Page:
Board President Harris had made frequent reference throughout the meeting to a group of students from HISD’s Milby High School, letting them know that their time to speak would come. As the students’ designated speaker stepped to the podium his hands visibly shook in nervousness. “When I first heard about [Rodriquez's flier] I did not agree with it because I believe that the message was that a gay person could not be as successful as a straight person and that really hurt me,” said the student. “My question to you is are you going to help us stop the bullying, or are you going to be a bully yourself?”

Perhaps the strongest response from the board was garnered by Paul Gonzales, who choked back tears as he described the challenges he faces as a gay man and parent of an HISD student. “I have a kid, and I have a kid that I have enrolled in HISD, and I love her. Me and my partner every single day are trying to show her that there’s nothing wrong, there’s nothing wrong with our family. So for a board member to say that my family is reprehensible to him… I have to explain [to her] that there are still people who consider us not the kind of family that deserve respect,” said Paul to the board, who were fighting back tears of their own. “GLBT parents like myself trust HISD to give us that haven for our children, that they’re not going to be looked at any differently. But the words that we saw on this flier just made me cringe to think that this isn’t the place that I thought that it was.”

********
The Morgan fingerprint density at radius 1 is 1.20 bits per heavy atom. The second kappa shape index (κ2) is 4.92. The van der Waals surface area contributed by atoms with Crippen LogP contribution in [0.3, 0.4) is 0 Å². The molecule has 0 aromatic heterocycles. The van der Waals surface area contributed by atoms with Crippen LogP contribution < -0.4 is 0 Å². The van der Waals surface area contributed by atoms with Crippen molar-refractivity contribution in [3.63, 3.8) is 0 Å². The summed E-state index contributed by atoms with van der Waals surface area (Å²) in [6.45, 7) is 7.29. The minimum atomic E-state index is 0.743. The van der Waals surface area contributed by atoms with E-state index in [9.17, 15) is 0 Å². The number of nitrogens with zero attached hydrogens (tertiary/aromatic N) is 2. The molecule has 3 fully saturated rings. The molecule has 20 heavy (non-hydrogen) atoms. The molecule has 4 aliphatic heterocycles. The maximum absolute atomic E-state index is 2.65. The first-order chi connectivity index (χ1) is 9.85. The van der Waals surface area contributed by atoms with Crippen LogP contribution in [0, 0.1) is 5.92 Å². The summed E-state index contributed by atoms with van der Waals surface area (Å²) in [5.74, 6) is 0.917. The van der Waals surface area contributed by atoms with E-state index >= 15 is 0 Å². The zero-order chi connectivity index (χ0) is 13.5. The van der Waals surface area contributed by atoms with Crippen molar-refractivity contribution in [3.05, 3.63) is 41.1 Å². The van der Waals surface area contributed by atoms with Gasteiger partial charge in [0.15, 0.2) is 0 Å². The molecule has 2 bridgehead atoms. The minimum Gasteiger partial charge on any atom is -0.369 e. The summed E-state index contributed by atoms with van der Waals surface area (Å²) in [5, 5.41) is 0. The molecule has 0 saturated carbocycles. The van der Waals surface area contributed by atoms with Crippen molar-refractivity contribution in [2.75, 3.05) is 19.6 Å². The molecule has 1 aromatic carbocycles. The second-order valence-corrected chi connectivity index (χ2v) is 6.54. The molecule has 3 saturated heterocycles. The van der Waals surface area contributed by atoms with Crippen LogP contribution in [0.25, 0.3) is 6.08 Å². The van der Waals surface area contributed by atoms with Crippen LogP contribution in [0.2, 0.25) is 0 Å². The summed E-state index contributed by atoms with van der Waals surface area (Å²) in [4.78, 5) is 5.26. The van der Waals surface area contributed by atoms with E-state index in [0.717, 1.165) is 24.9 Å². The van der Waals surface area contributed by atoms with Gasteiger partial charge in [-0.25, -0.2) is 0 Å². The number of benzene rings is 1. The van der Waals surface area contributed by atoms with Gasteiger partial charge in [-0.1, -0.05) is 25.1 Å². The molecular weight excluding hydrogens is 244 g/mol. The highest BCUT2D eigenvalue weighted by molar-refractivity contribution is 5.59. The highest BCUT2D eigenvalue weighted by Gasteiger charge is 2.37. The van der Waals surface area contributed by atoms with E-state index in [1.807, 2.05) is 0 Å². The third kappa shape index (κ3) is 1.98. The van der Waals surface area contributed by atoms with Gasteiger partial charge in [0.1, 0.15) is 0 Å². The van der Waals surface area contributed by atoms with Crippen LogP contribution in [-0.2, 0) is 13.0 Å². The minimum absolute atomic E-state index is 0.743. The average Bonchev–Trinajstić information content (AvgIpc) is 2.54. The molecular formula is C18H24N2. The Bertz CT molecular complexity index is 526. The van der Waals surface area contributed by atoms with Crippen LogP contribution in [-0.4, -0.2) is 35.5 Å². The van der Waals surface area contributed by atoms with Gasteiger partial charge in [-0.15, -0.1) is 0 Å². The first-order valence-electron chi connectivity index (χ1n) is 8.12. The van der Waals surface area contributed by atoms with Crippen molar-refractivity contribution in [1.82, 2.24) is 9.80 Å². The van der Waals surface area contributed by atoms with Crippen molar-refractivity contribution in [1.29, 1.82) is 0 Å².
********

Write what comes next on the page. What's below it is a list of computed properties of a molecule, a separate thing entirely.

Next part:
After the jump, watch some of the eighteen people who spoke to the board.

—  admin